There are two main factors that manufacturers and business owners cite when discussing why they have yet to integrate automated and robotic assembly into their manufacturing process. First, they talk about the cost of designing, building, installing, and training. It is a legitimate concern to worry about these costs, but when you do not factor in your return on investment into the matter, often people end up with an inaccurate picture of what these systems cost in the long run. Once a system is built, you do not need as many employees to run your factory line. Reducing the cost of extra employees is often enough to justify the purchase of a machine. If you can put out products quickly without error, your business will grow. Human hands can only work so fast and consistently. Making the shift to rotary assembly machines is often the right call for growing businesses.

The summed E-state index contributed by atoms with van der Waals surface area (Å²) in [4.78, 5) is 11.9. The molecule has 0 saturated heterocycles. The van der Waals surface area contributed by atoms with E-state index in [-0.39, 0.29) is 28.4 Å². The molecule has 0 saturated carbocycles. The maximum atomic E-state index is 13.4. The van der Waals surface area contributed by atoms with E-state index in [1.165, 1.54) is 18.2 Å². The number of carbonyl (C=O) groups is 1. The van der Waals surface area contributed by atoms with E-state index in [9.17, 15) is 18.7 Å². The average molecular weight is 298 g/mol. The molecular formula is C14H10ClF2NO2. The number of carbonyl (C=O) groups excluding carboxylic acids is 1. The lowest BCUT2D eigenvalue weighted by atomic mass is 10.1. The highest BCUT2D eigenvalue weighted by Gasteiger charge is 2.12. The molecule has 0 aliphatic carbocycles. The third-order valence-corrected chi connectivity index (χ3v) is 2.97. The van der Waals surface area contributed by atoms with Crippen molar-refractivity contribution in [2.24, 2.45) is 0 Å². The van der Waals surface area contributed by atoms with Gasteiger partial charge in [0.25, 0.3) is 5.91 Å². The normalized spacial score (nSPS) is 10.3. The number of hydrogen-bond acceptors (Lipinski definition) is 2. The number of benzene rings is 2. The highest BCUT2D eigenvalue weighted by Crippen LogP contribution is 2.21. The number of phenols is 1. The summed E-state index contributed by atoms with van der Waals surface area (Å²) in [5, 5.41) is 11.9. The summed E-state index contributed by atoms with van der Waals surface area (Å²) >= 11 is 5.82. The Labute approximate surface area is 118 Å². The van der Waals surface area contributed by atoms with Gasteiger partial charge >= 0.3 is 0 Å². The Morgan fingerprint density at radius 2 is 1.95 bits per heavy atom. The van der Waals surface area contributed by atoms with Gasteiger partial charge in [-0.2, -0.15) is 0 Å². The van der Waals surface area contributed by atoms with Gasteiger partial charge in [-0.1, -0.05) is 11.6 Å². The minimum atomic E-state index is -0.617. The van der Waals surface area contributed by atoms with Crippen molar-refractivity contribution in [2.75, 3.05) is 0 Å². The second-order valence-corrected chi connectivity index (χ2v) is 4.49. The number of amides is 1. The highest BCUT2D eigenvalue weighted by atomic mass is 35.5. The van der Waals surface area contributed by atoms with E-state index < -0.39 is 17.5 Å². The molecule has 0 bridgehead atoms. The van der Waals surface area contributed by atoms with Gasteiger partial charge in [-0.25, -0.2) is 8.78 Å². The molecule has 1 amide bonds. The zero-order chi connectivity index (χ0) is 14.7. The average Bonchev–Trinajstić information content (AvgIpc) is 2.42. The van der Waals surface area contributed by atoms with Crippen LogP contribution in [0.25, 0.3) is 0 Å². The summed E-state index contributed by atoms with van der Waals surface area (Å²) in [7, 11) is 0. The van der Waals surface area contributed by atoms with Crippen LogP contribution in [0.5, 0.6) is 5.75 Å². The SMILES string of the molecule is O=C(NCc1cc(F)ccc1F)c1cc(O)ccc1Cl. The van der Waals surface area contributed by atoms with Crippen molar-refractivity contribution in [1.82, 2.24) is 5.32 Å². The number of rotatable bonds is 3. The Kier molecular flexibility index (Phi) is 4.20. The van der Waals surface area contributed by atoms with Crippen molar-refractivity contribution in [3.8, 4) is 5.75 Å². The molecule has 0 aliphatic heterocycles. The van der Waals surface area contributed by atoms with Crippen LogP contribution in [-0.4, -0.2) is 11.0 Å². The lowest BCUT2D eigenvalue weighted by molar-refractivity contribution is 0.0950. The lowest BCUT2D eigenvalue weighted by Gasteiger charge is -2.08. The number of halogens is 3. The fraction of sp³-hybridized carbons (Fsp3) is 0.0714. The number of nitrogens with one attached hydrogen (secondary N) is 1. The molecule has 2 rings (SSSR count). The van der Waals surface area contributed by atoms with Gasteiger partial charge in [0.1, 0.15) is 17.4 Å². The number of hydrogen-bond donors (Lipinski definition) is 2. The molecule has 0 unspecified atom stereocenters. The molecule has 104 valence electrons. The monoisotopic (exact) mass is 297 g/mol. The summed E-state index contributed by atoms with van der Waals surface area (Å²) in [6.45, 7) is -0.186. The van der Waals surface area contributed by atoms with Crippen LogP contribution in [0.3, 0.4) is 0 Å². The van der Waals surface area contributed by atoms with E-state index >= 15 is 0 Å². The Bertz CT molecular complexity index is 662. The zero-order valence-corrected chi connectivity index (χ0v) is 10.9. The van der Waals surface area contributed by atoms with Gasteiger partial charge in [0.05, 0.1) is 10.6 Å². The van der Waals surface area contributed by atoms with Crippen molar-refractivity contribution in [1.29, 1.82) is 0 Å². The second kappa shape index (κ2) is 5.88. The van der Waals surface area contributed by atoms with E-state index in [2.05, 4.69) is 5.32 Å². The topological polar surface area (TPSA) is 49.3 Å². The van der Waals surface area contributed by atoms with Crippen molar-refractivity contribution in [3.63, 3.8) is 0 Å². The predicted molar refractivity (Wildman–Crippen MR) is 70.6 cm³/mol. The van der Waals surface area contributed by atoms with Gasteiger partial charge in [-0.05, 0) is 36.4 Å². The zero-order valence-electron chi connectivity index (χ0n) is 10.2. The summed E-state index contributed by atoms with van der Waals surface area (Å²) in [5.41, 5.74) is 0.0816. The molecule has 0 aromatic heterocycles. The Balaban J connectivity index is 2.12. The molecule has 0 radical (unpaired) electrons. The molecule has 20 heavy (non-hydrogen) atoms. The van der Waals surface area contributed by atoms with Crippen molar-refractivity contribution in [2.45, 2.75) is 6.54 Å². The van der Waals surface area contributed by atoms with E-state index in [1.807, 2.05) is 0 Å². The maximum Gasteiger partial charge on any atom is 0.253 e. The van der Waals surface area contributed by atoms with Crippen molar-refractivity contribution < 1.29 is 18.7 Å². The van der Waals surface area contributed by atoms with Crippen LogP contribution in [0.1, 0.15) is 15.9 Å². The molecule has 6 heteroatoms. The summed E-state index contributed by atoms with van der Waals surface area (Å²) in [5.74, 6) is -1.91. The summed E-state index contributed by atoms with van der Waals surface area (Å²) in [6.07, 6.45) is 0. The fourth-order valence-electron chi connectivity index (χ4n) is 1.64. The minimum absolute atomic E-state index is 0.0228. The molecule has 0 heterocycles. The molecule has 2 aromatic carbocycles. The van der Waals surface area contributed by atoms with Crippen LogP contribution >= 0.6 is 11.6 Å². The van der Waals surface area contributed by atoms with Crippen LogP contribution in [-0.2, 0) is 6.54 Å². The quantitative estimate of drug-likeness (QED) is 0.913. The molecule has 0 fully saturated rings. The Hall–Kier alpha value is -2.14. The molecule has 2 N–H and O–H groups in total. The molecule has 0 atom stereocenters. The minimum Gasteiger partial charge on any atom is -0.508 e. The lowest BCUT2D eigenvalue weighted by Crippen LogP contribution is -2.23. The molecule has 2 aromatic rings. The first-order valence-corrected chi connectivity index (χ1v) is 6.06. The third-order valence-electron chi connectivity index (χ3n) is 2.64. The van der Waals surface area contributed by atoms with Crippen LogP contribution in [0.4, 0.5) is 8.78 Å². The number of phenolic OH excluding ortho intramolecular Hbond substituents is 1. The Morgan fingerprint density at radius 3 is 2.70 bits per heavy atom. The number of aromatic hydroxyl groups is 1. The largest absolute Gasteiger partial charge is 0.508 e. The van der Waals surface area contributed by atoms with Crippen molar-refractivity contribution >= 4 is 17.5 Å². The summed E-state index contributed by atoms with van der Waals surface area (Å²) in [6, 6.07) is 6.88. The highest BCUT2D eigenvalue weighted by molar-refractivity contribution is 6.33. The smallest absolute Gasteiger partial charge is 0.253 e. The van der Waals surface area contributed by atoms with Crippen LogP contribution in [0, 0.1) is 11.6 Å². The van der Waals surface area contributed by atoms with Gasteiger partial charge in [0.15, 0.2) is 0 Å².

Besides the cost, people are also worried about where these systems are placed within the factory. Space is an important factor to consider when building machines, but it is important to recognize that these systems are cost-effective and compact. When customizing systems, such as rotary assembly machines, the amount of space a business has is part of the design process. Many systems can be built without compromises, but robotic integration often helps fill those gaps when that needs to happen. Working with a professional team ensures that you get the equipment you need to fit your existing space.